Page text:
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Dr Philip Braithwaite

Lecturer in Creative Writing
School of Humanities, Language & Global Studies

Phil teaches Creative Writing at the University of Central Lancashire. He is an award-winning playwright, currently developing plays and screenplays. He also writes on aspects of science fiction, researching utopia and dystopia, politics and science fiction, and aspects of cultural studies. He is a member of the Utopian Studies Society and Climate Change Theatre Action.

As a playwright Phil has won the BBC World Service/British Council International Radio Playwriting Award, the Adam Play Award, and the Robert Lord Award for Best Script. His plays have been performed in the UK, USA, New Zealand and Australia. His work in theatre and drama has appeared in academic and literary journals, theatre magazines, and drama collections. Phil is also a researcher in the field of science fiction studies, and has published academic writing on science fiction. He is currently writing a monograph on the subject of British science fiction television in the Thatcher era.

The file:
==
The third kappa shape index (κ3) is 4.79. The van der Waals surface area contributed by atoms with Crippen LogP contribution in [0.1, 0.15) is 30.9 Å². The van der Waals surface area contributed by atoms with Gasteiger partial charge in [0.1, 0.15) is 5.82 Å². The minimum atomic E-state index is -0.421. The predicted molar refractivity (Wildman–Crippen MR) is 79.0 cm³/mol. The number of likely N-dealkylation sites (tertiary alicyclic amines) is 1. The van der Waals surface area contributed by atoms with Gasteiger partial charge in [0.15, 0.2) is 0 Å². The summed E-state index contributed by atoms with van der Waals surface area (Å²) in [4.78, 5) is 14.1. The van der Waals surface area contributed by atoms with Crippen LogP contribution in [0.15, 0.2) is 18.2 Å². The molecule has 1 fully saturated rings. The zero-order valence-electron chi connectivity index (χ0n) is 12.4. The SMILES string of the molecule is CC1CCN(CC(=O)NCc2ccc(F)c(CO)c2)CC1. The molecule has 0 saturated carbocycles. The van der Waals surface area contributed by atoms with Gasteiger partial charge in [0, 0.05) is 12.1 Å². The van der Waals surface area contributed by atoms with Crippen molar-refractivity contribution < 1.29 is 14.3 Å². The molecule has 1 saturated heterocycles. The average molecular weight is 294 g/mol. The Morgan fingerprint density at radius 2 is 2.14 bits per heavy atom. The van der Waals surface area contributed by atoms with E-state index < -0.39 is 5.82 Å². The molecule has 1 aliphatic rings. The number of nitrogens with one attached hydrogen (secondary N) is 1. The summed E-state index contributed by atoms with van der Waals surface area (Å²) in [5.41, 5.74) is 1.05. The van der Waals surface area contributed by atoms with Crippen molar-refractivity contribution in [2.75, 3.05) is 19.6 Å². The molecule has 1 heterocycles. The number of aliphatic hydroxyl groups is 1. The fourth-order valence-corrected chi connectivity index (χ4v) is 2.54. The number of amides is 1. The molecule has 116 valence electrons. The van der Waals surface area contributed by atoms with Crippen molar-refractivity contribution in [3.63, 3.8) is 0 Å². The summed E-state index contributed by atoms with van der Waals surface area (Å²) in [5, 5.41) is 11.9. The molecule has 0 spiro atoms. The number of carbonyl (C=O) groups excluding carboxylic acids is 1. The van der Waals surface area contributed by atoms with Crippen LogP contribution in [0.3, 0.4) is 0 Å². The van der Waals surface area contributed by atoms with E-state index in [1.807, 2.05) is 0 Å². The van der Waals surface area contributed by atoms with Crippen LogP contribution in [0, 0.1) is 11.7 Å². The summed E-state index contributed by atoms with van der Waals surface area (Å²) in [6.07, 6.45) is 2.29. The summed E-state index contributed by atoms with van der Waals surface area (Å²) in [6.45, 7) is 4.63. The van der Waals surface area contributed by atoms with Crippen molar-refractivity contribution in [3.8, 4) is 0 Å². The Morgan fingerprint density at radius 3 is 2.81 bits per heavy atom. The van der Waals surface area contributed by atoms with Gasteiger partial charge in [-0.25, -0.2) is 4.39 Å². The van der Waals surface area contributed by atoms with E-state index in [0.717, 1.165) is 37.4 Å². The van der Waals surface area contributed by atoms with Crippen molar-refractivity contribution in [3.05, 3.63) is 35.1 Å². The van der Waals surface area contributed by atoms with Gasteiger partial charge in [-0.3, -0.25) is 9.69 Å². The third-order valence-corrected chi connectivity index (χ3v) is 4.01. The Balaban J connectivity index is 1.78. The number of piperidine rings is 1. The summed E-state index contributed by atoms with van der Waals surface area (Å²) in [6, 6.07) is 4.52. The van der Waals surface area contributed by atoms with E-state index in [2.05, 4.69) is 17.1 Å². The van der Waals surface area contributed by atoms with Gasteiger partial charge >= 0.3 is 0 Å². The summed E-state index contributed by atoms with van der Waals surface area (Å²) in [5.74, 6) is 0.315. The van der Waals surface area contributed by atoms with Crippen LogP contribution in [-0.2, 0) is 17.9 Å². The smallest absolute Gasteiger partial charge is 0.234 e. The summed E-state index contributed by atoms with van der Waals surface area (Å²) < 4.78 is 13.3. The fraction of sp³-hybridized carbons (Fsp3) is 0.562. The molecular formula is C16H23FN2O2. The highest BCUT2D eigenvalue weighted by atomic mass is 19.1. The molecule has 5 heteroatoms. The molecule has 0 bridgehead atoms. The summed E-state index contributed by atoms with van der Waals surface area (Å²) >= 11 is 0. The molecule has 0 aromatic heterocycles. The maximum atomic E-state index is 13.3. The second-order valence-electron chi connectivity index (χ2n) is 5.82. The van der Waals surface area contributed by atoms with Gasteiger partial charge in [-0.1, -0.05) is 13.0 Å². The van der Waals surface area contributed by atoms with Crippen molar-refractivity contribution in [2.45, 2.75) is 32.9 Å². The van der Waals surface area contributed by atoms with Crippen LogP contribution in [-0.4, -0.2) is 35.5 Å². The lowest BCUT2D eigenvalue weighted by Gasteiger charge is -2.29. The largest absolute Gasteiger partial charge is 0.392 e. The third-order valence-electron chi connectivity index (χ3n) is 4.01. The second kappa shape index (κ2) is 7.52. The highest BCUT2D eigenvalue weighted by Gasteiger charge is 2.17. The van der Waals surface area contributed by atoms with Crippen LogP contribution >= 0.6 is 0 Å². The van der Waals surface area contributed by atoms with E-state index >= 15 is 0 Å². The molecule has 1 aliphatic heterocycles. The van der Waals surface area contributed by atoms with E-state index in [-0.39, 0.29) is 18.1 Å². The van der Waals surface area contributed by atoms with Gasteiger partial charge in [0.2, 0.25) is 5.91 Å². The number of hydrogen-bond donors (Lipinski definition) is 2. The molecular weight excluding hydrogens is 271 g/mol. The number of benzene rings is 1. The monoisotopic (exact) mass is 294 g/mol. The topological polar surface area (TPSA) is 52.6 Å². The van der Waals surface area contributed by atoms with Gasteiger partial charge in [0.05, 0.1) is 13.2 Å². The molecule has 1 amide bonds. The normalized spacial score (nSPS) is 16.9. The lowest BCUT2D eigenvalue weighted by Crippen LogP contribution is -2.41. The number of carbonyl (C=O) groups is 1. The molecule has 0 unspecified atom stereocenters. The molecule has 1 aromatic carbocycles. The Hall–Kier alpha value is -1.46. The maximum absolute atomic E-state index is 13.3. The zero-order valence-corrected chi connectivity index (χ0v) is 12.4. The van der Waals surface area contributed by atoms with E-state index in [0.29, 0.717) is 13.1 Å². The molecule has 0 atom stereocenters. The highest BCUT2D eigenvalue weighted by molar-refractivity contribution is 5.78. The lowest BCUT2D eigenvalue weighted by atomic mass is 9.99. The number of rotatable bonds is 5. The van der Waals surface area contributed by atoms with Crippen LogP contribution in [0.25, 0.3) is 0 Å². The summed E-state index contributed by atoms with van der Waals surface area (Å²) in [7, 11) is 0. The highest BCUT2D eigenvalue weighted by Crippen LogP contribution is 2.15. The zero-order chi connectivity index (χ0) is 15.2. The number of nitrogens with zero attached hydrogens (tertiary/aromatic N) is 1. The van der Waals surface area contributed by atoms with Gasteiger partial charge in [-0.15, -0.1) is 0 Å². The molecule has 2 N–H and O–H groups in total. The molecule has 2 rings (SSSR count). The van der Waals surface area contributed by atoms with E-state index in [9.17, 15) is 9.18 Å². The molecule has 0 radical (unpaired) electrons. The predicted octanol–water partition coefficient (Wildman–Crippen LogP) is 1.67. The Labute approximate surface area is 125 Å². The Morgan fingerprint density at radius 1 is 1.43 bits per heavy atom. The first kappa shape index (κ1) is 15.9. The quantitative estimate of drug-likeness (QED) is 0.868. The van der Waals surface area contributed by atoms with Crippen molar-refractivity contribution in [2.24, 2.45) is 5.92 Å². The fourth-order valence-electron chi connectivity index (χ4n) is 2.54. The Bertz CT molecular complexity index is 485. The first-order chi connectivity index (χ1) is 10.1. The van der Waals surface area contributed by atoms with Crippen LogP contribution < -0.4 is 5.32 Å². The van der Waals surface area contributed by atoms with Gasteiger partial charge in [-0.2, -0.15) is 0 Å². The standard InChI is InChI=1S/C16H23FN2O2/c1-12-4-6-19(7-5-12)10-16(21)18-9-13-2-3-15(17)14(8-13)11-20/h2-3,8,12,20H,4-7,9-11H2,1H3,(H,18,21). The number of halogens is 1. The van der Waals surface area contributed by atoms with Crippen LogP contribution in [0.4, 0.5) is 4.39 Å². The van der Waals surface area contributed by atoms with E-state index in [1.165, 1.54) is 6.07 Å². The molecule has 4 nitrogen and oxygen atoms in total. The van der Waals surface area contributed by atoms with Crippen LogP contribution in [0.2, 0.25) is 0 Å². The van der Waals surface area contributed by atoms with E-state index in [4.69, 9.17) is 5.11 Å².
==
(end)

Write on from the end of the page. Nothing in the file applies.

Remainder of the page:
Phil has been the William Evans Playwriting Fellow at the University of Otago, teaching playwriting to second and third-year students, as well as holding writers’ fellowships as the Michael King Centre in Devonport, Auckland, and the University of Canterbury as the Ursula Bethell Writer in Residence. Phil’s plays have appeared in all major theatres in New Zealand. In 2015 his play The War Play was produced at Dunedin’s Fortune Theatre. This play traced the true story of Braithwaite’s Great Uncle, who was wrongly executed for mutiny during World War I. Distinct from playwriting, Phil’s PhD research was in science fiction, and he combined these two interests in his 2018 stage play The Atom Room (Circa Theatre, Wellington), about a long-distance relationship between Earth and Mars. Phil’s academic interests have seen him join the Utopian Studies Society, attending and speaking at two of their conferences. He is also a member of Climate Change Theatre Action, and his short plays written for them have been performed around the world.